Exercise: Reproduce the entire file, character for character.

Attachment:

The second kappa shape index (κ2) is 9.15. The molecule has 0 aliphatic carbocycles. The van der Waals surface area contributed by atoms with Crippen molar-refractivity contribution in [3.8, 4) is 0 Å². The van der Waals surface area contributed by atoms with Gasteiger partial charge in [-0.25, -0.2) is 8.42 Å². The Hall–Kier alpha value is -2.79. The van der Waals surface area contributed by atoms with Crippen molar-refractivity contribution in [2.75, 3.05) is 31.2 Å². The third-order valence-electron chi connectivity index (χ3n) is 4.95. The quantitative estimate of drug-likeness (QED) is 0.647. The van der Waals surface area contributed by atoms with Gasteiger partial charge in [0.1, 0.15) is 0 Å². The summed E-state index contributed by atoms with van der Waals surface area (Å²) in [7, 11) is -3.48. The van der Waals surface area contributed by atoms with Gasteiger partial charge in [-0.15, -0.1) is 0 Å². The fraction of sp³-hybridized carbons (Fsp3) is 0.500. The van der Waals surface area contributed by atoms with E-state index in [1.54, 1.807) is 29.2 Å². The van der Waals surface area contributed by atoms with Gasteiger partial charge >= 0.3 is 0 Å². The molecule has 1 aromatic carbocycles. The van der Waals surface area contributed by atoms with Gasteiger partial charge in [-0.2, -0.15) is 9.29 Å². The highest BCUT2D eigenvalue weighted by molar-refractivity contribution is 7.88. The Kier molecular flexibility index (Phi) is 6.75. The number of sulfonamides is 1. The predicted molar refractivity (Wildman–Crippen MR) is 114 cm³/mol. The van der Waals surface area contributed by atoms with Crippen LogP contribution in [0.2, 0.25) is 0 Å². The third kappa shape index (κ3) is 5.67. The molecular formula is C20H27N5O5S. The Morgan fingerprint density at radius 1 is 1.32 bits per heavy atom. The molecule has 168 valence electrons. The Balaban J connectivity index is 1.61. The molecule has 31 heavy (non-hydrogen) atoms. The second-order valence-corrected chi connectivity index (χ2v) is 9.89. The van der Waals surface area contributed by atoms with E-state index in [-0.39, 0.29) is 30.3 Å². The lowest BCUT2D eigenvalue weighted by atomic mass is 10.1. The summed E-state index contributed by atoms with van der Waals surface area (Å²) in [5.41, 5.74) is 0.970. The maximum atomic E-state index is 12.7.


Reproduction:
The second kappa shape index (κ2) is 9.15. The molecule has 0 aliphatic carbocycles. The van der Waals surface area contributed by atoms with Crippen molar-refractivity contribution in [3.8, 4) is 0 Å². The van der Waals surface area contributed by atoms with Gasteiger partial charge in [-0.25, -0.2) is 8.42 Å². The Hall–Kier alpha value is -2.79. The van der Waals surface area contributed by atoms with Crippen molar-refractivity contribution in [2.75, 3.05) is 31.2 Å². The third-order valence-electron chi connectivity index (χ3n) is 4.95. The quantitative estimate of drug-likeness (QED) is 0.647. The van der Waals surface area contributed by atoms with Gasteiger partial charge in [0.1, 0.15) is 0 Å². The summed E-state index contributed by atoms with van der Waals surface area (Å²) in [7, 11) is -3.48. The van der Waals surface area contributed by atoms with Gasteiger partial charge in [-0.15, -0.1) is 0 Å². The fraction of sp³-hybridized carbons (Fsp3) is 0.500. The van der Waals surface area contributed by atoms with E-state index in [1.54, 1.807) is 29.2 Å². The van der Waals surface area contributed by atoms with Gasteiger partial charge >= 0.3 is 0 Å². The molecule has 1 aromatic carbocycles. The van der Waals surface area contributed by atoms with Gasteiger partial charge in [-0.2, -0.15) is 9.29 Å². The highest BCUT2D eigenvalue weighted by molar-refractivity contribution is 7.88. The Kier molecular flexibility index (Phi) is 6.75. The number of sulfonamides is 1. The predicted molar refractivity (Wildman–Crippen MR) is 114 cm³/mol. The van der Waals surface area contributed by atoms with Crippen LogP contribution in [0.2, 0.25) is 0 Å². The third kappa shape index (κ3) is 5.67. The molecular formula is C20H27N5O5S. The Morgan fingerprint density at radius 1 is 1.32 bits per heavy atom. The molecule has 168 valence electrons. The Balaban J connectivity index is 1.61. The molecule has 31 heavy (non-hydrogen) atoms. The second-order valence-corrected chi connectivity index (χ2v) is 9.89. The van der Waals surface area contributed by atoms with E-state index in [-0.39, 0.29) is 30.3 Å². The lowest BCUT2D eigenvalue weighted by atomic mass is 10.1. The summed E-state index contributed by atoms with van der Waals surface area (Å²) in [5.41, 5.74) is 0.970. The maximum atomic E-state index is 12.7.